Newcomer Casserly helps Key open eyes

January 14, 1994|By Glenn P. Graham | Glenn P. Graham,Staff Writer

When Francis Scott Key junior Topher Casserly woke up with neck spasms Tuesday, he and Eagles coach Jeff Cook were concerned.

But when Casserly squared up beyond the top of the key and hit a three-pointer in the opening minute against Catoctin that night, the worries vanished.

Casserly, a 6-foot-3 forward, finished with 23 points, helping the upstart Eagles improve to 5-3 with an 88-81 win over their Monocacy Valley Athletic League rivals.

"We've had some talented athletes in the past, but this season we have basketball players -- guys who play the game all year long," said Cook, who this season has four new starters, including Casserly. "Topher's a smooth player with a nice touch who does a little bit of everything for us. I wasn't counting on getting this much from him."

A conversation with Casserly shows the kind of feel he has for the game.

He talks about how the Eagles didn't get rattled after seeing Catoctin claw back from a big deficit to take a one-point lead midway through the fourth quarter. And how the Eagles will have to go with a tight zone Tuesday when they face powerhouse Middletown.

"I just love the game," he said. "We knew going in we'd be pretty good this season. We have a lot of guys who can just plain play and like to play. That's our main strength."

Casserly's scoring average is up to almost 15 a game after a 24-point effort against Walkersville and the 23 he scored Tuesday. He hurts teams with an accurate outside shot and also drives to the basket. But Cook said Casserly brings much more to the court than just scoring.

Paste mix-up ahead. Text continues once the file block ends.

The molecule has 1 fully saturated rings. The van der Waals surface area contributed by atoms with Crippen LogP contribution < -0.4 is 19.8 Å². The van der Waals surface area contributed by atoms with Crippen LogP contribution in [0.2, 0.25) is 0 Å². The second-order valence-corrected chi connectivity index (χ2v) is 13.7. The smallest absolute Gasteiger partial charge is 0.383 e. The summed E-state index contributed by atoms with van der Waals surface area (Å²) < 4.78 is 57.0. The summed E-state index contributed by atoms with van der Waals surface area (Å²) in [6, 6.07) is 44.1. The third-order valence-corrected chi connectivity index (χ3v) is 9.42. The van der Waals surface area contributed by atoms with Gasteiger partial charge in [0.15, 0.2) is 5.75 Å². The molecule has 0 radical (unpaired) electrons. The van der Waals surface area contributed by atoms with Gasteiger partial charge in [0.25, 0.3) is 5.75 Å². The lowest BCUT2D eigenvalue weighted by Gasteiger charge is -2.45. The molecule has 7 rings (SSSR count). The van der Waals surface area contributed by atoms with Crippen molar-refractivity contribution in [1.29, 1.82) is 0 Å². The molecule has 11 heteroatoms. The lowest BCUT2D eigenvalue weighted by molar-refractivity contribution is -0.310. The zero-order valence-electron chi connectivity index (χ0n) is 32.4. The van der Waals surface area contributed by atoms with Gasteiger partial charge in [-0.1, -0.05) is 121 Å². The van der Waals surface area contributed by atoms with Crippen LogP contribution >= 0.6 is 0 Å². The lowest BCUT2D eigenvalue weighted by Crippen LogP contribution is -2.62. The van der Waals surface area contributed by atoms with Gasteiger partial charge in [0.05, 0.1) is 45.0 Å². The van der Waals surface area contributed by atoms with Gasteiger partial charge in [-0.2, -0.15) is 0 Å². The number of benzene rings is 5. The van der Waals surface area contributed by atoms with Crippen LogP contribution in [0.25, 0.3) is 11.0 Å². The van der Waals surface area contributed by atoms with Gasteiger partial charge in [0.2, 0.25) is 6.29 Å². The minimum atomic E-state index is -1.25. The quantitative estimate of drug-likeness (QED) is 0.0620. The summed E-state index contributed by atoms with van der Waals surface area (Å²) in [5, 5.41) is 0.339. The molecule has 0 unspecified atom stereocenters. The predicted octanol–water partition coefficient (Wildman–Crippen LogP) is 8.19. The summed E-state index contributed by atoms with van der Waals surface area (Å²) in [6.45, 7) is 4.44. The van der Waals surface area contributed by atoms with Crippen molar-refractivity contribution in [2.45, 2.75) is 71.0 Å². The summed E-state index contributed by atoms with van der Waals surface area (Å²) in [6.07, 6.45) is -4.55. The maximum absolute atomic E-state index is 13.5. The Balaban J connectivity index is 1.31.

"He's an intelligent player who works very hard all of the time," Cook said. "He gets his points despite being an unselfish player. When the shot is there, he knows to take it; if it's not there, he can create and pass. He knows what a good shot is and what isn't."

Casserly has been a pleasant surprise as a rebounder and often creates mismatches with his ability to play just about any position.

He said it wasn't easy adjusting to the varsity level after playing on the junior varsity last season.

"The varsity level is so much faster and more intense," he said. "I worked hard on my defense and shooting over the summer. My shots are starting to fall now. The beginning of the season was rough getting used to the higher level."

The biggest surprise to Cook has been Casserly's role as a leader.

"He's a pretty quiet kid, but the kids knew what a good player he was and chose him as a captain," Cook said.

"At a players meeting earlier in the season, he was the one to speak up and say we needed a leader on the floor. He's been able to provide us with that."

Baltimore Sun Articles
Please note the green-lined linked article text has been applied commercially without any involvement from our newsroom editors, reporters or any other editorial staff.